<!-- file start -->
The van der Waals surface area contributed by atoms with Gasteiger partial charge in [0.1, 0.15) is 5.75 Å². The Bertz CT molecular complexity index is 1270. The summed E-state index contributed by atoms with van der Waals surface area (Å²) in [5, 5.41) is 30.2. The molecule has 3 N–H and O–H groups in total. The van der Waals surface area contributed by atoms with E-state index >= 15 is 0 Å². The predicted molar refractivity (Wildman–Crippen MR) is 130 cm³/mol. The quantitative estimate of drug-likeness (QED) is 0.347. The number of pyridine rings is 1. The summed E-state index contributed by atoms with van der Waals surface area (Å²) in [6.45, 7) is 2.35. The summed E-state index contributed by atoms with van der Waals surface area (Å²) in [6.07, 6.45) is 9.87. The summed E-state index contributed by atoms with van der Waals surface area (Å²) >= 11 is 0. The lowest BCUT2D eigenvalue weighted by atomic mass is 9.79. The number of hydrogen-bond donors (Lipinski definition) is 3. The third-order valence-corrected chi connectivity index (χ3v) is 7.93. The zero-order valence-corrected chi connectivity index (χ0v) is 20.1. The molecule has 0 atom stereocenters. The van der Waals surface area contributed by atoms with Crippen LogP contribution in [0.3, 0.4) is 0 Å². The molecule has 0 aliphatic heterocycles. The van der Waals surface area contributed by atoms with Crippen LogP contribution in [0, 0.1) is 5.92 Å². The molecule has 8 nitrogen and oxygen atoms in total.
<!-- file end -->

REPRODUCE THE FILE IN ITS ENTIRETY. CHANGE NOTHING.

The van der Waals surface area contributed by atoms with Gasteiger partial charge in [0.1, 0.15) is 5.75 Å². The Bertz CT molecular complexity index is 1270. The summed E-state index contributed by atoms with van der Waals surface area (Å²) in [5, 5.41) is 30.2. The molecule has 3 N–H and O–H groups in total. The van der Waals surface area contributed by atoms with E-state index >= 15 is 0 Å². The predicted molar refractivity (Wildman–Crippen MR) is 130 cm³/mol. The quantitative estimate of drug-likeness (QED) is 0.347. The number of pyridine rings is 1. The summed E-state index contributed by atoms with van der Waals surface area (Å²) in [6.45, 7) is 2.35. The summed E-state index contributed by atoms with van der Waals surface area (Å²) in [6.07, 6.45) is 9.87. The summed E-state index contributed by atoms with van der Waals surface area (Å²) >= 11 is 0. The lowest BCUT2D eigenvalue weighted by atomic mass is 9.79. The number of hydrogen-bond donors (Lipinski definition) is 3. The third-order valence-corrected chi connectivity index (χ3v) is 7.93. The zero-order valence-corrected chi connectivity index (χ0v) is 20.1. The molecule has 0 atom stereocenters. The van der Waals surface area contributed by atoms with Crippen LogP contribution in [0.3, 0.4) is 0 Å². The molecule has 0 aliphatic heterocycles. The van der Waals surface area contributed by atoms with Crippen LogP contribution in [0, 0.1) is 5.92 Å². The molecule has 8 nitrogen and oxygen atoms in total.